With winter well on its way, it’s the perfect time to make sure you have all you need to ward off cold symptoms. Statistics show that adults can get up to four colds per year, while children are at even greater risk and may get as many as 10 colds annually.
Not all cold symptoms are the same: a runny nose, tickly throat or cough. Some colds can even bring on nasty chesty coughs with difficulty breathing and heavy mucus congestion. Here’s what you can use to help beat the winter colds, coughs and congestion.
Ignore the worries about bad breath and add a proven garlic supplement to your winter health routine. One study found that people who took a specially developed extract of garlic every day for three months had fewer colds than those who didn’t take it. And even those who did get a cold experienced a shorter duration of symptoms.
If you or your loved one is down with a chesty cough, it may be time to bring out the big guns. A clinically trialled extract of Ivy Leaf, known as EA 575®, has been shown to provide relief for adults and children suffering chesty coughs and congestion due to a cold. One study found that 95% of those who took the Ivy Leaf extract EA 575® reported an improvement in their symptoms.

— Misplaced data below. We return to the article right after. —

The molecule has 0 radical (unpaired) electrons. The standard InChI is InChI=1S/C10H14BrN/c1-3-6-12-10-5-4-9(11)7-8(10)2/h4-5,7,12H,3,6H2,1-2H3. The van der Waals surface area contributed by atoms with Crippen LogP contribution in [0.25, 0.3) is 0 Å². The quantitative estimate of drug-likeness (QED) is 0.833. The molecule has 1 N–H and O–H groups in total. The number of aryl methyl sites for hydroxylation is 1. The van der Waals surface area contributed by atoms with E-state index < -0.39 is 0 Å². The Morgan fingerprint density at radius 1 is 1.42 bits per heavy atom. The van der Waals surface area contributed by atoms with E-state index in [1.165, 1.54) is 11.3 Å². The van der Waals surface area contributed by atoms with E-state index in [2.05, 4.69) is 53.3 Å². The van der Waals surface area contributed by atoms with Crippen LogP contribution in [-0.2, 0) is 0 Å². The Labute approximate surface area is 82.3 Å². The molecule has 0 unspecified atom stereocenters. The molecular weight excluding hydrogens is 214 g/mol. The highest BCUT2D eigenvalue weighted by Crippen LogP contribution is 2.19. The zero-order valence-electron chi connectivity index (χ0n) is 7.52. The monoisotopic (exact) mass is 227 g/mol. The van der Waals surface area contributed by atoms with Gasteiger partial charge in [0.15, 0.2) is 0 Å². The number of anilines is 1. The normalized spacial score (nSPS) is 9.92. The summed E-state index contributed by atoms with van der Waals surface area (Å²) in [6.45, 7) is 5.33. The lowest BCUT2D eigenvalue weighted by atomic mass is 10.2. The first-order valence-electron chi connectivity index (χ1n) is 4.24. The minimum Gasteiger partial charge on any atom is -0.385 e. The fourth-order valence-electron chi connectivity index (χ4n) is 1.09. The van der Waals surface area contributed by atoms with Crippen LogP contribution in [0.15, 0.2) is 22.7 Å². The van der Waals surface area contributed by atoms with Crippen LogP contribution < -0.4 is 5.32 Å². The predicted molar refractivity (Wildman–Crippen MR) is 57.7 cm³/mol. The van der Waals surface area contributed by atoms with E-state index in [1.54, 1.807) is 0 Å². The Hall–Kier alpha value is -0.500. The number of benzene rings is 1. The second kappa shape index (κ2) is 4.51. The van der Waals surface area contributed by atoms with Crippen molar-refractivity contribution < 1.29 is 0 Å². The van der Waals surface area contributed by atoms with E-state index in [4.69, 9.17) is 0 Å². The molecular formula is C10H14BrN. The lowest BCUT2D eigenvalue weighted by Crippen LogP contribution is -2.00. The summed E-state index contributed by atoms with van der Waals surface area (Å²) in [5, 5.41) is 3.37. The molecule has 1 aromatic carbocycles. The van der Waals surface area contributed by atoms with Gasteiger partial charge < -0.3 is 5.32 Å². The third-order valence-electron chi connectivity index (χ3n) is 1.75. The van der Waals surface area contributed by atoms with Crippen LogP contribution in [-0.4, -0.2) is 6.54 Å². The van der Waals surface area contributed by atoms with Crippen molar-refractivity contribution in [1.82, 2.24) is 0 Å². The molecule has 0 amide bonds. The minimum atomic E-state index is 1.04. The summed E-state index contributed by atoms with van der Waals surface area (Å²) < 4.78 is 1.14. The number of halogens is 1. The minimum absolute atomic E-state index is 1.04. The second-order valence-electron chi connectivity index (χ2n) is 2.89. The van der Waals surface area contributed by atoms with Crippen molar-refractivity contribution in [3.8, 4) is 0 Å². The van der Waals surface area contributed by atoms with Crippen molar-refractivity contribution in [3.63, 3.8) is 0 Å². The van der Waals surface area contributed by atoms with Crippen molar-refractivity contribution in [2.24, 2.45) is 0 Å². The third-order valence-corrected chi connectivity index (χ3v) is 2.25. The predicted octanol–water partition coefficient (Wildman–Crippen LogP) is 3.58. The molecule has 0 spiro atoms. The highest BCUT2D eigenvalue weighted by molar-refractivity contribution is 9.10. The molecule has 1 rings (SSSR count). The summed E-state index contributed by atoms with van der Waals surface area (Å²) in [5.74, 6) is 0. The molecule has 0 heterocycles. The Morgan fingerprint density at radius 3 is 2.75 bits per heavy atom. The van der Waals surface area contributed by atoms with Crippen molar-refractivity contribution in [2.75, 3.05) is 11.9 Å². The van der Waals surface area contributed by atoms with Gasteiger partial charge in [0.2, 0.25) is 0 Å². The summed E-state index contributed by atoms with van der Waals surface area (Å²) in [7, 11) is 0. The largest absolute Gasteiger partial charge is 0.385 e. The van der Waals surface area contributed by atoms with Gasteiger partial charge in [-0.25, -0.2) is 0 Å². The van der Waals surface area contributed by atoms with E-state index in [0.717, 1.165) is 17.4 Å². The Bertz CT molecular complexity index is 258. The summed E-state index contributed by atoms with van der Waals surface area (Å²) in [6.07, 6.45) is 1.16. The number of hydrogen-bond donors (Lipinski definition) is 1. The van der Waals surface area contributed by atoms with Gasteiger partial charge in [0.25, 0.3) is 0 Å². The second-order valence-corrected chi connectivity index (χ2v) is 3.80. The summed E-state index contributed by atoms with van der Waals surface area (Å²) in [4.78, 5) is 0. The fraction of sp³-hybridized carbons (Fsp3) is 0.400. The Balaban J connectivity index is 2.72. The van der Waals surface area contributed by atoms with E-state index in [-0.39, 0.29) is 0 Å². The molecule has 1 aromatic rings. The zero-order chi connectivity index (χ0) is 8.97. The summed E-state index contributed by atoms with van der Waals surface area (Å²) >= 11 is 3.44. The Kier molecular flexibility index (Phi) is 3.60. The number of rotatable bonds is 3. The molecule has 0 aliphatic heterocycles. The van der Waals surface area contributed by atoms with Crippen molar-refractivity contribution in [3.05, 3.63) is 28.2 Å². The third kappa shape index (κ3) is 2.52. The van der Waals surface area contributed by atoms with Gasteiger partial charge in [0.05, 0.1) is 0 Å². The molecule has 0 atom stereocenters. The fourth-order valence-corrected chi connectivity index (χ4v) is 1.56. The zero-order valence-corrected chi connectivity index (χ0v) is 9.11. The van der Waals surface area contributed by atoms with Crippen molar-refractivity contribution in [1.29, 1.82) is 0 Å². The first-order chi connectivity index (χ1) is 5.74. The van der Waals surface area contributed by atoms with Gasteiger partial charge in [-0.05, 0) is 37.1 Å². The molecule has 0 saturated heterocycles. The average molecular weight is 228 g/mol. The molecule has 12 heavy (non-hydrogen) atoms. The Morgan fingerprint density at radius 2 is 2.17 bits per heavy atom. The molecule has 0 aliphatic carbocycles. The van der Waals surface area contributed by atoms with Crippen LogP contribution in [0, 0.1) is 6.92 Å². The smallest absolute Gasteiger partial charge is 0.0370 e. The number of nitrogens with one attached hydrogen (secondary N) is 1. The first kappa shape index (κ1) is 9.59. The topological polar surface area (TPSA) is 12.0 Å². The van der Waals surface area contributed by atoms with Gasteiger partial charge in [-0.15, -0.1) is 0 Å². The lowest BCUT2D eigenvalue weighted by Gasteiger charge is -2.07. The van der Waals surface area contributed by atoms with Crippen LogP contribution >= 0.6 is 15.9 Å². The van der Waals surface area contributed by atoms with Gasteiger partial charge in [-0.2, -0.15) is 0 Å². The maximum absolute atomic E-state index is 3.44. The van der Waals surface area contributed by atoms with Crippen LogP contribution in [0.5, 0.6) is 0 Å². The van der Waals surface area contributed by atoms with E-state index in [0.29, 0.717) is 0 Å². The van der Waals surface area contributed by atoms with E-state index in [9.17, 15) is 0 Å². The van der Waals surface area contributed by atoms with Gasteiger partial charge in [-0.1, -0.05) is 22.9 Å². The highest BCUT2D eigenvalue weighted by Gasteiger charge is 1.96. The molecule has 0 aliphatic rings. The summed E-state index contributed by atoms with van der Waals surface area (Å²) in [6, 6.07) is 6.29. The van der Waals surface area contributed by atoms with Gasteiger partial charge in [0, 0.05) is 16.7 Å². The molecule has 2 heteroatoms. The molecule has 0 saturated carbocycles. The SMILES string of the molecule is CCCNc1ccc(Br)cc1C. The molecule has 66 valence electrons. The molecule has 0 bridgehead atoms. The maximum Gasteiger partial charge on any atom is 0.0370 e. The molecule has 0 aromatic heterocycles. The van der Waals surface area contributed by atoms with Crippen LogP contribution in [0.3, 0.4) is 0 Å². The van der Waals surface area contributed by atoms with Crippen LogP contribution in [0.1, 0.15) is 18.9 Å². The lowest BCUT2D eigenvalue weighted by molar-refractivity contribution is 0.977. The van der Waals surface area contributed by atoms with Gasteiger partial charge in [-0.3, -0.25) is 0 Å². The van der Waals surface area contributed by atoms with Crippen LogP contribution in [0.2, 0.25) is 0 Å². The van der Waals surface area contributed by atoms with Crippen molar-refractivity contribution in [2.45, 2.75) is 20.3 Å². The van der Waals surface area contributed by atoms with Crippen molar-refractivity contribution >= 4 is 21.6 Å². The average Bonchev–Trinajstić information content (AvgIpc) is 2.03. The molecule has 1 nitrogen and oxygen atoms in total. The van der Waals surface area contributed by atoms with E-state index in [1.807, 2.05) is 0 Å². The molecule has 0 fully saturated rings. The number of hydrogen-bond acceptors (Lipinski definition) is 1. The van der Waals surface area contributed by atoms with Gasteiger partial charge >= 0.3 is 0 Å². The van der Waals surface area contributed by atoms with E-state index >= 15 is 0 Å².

A hot cup of lemon tea may help soothe a sore throat. It may add to your Vitamin C and zinc intake which both have been shown to help with symptoms and severity of colds. Add some grated ginger and a drizzle of honey to taste.
A spoonful of sugar may make the medicine go down, but honey can help take the sting out of winter colds. Research shows that for some children, giving them 10 grams of honey at bedtime helped them sleep better due to reduced cold symptoms, which in turn likely helped them recover more quickly from their illness.
Adding some probiotic-rich foods to your diet, or better still an evidence-based probiotic supplement could not only help your digestion but may help to support your immune system too. It’s believed that the probiotics may assist in the body’s immune function and offer support against upper respiratory tract infections.
References available on request.